Community leaders and health advocates in front of the Fresno County Hall of Records prior to a Board of Supervisors meeting. Image by Building Health Communities.

Short-Term Program to Provide Healthcare to Undocumented

By Augie G. Blancas 

On April 7, thanks to the hard work of community leaders, health advocates and residents, the Fresno County Board of Supervisors (BOS) agreed to provide care to undocumented Fresnans through a limited, short-term specialty care program in a 3-2 vote, with Supervisors Andreas Borgeas and Debbie Poochigian voting no. The agreement includes a partnership between Fresno County and local healthcare providers, including Clinica Sierra Vista and the Community Regional Medical Center, which will provide limited specialty healthcare to undocumented Fresnans from April 20, 2015, through April 19, 2016, or until funds for the specialty care program are depleted.

For more than a year, leaders and health advocates, in partnership with Fresno Building Healthy Communities— a local health coalition made up of residents, young people and community-based organizations—have been leading the effort to save Fresno’s healthcare safety net to ensure all residents have access to healthcare, regardless of immigration status.

“We’re excited to tell you that our hard work has paid off,” announced Amparo Cid, who is the local director for California Rural Legal Assistance Foundation and lead organizer for Fresno Building Healthy Communities’ #Health4AllFresnans Action Team, to a hallway of more than a dozen residents wearing black #Health4All t-shirts. “It’s been a long road, but rest assured undocumented Fresnans will be able to get the care they need.”

In December 2013, the BOS filed for relief from a permanent injunction requiring them to provide healthcare to all Fresnans since 1983. In its attempt to eliminate the Medically Indigent Services Program (MISP), the county argued that the Affordable Care Act and the state’s expansion of the Medi-Cal program would care for those Fresnans who rely on the county program. However, the Affordable Care Act excludes undocumented individuals from Medi-Cal eligibility and bars them from purchasing health insurance through the exchange. More than 15,000 people have used the MISP at one-time.

After a lengthy court battle, a Fresno Superior Court judge ruled the BOS had the obligation to continue to provide healthcare for the medically indigent—but not for the undocumented.

In November 2014, the BOS voted to remove eligibility for the MISP for undocumented Fresnans, which went into effect Dec. 1, 2014. For more than three months, undocumented Fresnans lost their only source of disease management care, forcing patients to rely on emergency rooms.

“To refuse to provide routine care and provide treatment only on an emergency basis, county leaders are disregarding the time-tested saying, ‘an ounce of prevention equals a pound of cure.’ Primary care physicians do not have the capacity to care for patients with an advanced illness,” said Sandra Celedon-Castro, hub manager for Fresno Building Healthy Communities. “Patients need to see a specialist to care for their chronic medical condition, like heart disease, diabetes, stroke or asthma.”

According to a 2008 study from the Trust for America’s Health, every dollar invested in prevention yields $5.60 in savings.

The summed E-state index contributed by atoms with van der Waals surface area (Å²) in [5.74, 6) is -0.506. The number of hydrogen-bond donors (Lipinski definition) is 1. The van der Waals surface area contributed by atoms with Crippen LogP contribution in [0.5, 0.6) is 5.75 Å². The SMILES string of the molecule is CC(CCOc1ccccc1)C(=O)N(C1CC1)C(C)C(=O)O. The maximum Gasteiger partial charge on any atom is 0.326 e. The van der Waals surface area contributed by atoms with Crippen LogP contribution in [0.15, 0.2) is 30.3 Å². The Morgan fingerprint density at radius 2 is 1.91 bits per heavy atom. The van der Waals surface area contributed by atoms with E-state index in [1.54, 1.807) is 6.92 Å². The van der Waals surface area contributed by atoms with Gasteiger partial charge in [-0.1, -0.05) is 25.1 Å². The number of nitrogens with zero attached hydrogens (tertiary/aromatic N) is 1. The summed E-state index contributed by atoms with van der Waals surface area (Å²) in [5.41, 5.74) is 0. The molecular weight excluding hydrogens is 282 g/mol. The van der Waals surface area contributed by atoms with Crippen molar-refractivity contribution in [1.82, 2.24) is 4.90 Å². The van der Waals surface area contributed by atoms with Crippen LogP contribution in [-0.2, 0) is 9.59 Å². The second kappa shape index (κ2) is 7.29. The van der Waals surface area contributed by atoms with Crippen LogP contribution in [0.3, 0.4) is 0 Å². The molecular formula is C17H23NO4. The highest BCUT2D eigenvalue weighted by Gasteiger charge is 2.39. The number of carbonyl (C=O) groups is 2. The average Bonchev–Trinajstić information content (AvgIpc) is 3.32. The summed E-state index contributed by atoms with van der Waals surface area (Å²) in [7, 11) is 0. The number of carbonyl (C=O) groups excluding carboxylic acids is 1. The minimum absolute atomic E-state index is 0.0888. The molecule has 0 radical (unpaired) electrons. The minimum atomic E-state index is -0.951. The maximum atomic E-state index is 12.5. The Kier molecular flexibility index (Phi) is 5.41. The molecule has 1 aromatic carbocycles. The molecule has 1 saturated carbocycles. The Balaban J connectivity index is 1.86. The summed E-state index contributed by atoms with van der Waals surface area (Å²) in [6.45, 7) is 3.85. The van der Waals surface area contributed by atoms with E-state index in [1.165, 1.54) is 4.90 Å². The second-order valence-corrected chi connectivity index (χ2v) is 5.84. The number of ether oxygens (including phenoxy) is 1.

Last summer, Assembly Member Henry T. Perea (D–Fresno) helped secure $5.5 million to provide short-term specialty healthcare to Fresno County’s undocumented. The budget flexibility came from Assembly Bill (AB) 2731, which delayed a repayment of transportation funds the county owes to the state only if the county continues to provide healthcare to Fresno’s indigent and undocumented members. The BOS accepted the deal on Nov. 4, 2014.

“For many residents living in Fresno County, this is the only means of getting the care they need to stay healthy, and in many instances alive,” added Celedon-Castro. “Whether residents have legal status or not, everyone should be able to see the doctor.”

“We know that the $5.5 million won’t last forever, but it buys Fresno County some time to come up with a long-term solution to keep providing healthcare to residents and neighbors that need it most,” said Cid. “Our advocacy work will continue until we have a permanent solution that will ensure the health for all Fresnans is maintained.”

Fresno Building Healthy Communities has been organizing community residents in support of #Health4AllFresnans for more than a year since the BOS attempted to decimate the MISP altogether. “Our goal as a coalition is to create One Healthy Fresno—and we cannot have a healthy city or county when elected officials treat groups of people as second-class citizens,” added Celedon- Castro. “We know that this is just a Band- Aid to a much larger problem.”

The coalition is working to identify long-term solutions including proposed statewide legislation that will expand eligibility for health coverage to all Californians and revamping the community benefits model, which requires not-for-profit hospitals to invest in the communities they serve in exchange for not paying taxes. They say that a viable solution will require everyone at the table, including the county, healthcare providers, advocates and residents.

*****

Augie G. Blancas is the communications specialist with Building Healthy Communities. For more information about Fresno Building Healthy Communities, visit www. fresnobhc.org. 

  • Community Alliance

    The Community Alliance is a monthly newspaper that has been published in Fresno, California, since 1996. The purpose of the newspaper is to help build a progressive movement for social and economic justice.

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